It is natural for candidates to be nervous when interviewing in person. To create a more informal setting and provide the candidate a chance to relax, step out from behind your desk. This action places you and the candidate on an equal level. In addition, this action should elicit the best responses and behavior from the candidate. Inform the candidate of what you are attempting to achieve and what you would like he or she to gain from the interview. This “breaking the ice” period should also include general information about the company, the position, why it is open (if appropriate) and how it fits in with the overall success of the organization. Remember, the interview is a two-way street. It is important for you to be prepared to put the organization in the best possible light. After breaking the ice, delve into the heart of the interview.

Remember, the vast majority of regrettable hiring decisions result from the poor behavior and performance of the employee, not the lack of technical skills used to achieve the desired results. Therefore, the use of open-ended questions, which focus on the candidate’s past behaviors in certain situations, are more valuable than simple “yes” and “no” questions. The following are a few examples of behavioral questions:

  • Tell me about a time when you had too many tasks to perform and how you prioritized your work schedule.
  • Give me an example of a time when you had to deal with personal rejection and how you handled it.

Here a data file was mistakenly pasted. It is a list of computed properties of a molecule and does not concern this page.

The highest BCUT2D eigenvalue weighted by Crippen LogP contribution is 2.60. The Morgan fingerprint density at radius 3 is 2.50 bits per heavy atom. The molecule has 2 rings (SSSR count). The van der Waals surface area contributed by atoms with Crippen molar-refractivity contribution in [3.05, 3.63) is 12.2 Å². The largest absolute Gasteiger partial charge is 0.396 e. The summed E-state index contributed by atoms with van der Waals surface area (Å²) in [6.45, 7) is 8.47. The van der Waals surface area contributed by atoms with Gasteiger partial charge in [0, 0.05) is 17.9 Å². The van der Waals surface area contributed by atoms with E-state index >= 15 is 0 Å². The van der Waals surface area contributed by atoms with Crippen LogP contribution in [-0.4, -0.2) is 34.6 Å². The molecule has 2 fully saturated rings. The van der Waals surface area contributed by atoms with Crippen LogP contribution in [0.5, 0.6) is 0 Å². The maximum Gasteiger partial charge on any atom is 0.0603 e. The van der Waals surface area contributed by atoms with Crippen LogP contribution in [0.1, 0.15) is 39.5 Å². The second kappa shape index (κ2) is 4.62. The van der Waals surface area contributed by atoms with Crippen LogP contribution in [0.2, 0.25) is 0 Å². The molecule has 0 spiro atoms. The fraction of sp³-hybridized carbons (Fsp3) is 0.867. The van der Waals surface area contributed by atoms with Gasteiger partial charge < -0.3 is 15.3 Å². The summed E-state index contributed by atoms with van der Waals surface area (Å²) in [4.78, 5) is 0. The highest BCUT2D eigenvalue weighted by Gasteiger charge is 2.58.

• Describe a time when you were under pressure to make an immediate decision and how you handled it.
  • Tell me about a time when a particular policy or procedure was cumbersome, and tell me about your unique and original solution to the problem.
  • Describe one of your toughest sales/customer service experiences and how you dealt with it. What was the outcome?

Remember the 80-20 rule applies when conducting a successful interview. You should speak 20 percent of the time and listen during the remaining 80 percent of the interview.

I personally like to provide candidates one last chance to “sell themselves.” I also enjoy concluding the interview with the following question: “What qualifications do you possess that should influence me to hire you instead of the other candidates?” I then outline the remaining steps in the interview process such as the timing of the second interview, reference verifications and when the candidate can expect to hear from me. Additionally, it is important to have another individual interview the candidate. You will often be surprised with the fresh perspective regarding the talent. A second opinion is invaluable to this important decision, and one of the keys to attracting the top talent is a rapid response time. You can gain a distinct advantage over your competitors by moving quickly and decisively. Whether it is an additional interview or a verbal offer, the time frame should be five days or less.

Finally, remember, if it is too good to be true it probably is. Often, the best interviewee is the one that has had the most interview experience. Again, a second opinion and reference verifications are critical to a successful outcome. Call the nonreference references—the ones not listed on the application. These references could include a former supervisor, co-worker, etc. Since these individuals are not in human resources, they are more likely to give you an honest and fair representation of the candidate’s past work history. If you want the finest individuals working for you, then be prepared to pay for them. Research local market compensation rates and pay competitively. Avoid playing games and extend your best offer the first time—period. Once you have a verbal commitment, send a letter to the candidate confirming the terms and start date, and request a signed acceptance in return.